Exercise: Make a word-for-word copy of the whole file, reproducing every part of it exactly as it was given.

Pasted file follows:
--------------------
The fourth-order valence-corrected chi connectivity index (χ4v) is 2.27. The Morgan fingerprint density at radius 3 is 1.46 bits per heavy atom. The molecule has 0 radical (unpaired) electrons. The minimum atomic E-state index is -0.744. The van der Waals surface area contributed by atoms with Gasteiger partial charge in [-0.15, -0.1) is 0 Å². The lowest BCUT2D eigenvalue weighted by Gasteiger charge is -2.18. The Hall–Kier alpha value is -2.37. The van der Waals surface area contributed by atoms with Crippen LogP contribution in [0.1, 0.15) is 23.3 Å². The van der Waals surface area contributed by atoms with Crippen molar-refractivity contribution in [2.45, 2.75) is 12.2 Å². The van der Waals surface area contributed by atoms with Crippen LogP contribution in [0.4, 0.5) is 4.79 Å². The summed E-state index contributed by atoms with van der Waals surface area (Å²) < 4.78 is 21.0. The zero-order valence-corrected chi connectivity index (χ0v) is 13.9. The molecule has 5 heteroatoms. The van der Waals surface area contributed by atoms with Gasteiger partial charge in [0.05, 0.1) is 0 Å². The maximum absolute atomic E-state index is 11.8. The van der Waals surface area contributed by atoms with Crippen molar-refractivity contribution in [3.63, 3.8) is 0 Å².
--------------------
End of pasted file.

The fourth-order valence-corrected chi connectivity index (χ4v) is 2.27. The Morgan fingerprint density at radius 3 is 1.46 bits per heavy atom. The molecule has 0 radical (unpaired) electrons. The minimum atomic E-state index is -0.744. The van der Waals surface area contributed by atoms with Gasteiger partial charge in [-0.15, -0.1) is 0 Å². The lowest BCUT2D eigenvalue weighted by Gasteiger charge is -2.18. The Hall–Kier alpha value is -2.37. The van der Waals surface area contributed by atoms with Crippen LogP contribution in [0.1, 0.15) is 23.3 Å². The van der Waals surface area contributed by atoms with Crippen molar-refractivity contribution in [2.45, 2.75) is 12.2 Å². The van der Waals surface area contributed by atoms with Crippen LogP contribution in [0.4, 0.5) is 4.79 Å². The summed E-state index contributed by atoms with van der Waals surface area (Å²) < 4.78 is 21.0. The zero-order valence-corrected chi connectivity index (χ0v) is 13.9. The molecule has 5 heteroatoms. The van der Waals surface area contributed by atoms with Gasteiger partial charge in [0.05, 0.1) is 0 Å². The maximum absolute atomic E-state index is 11.8. The van der Waals surface area contributed by atoms with Crippen molar-refractivity contribution in [3.63, 3.8) is 0 Å².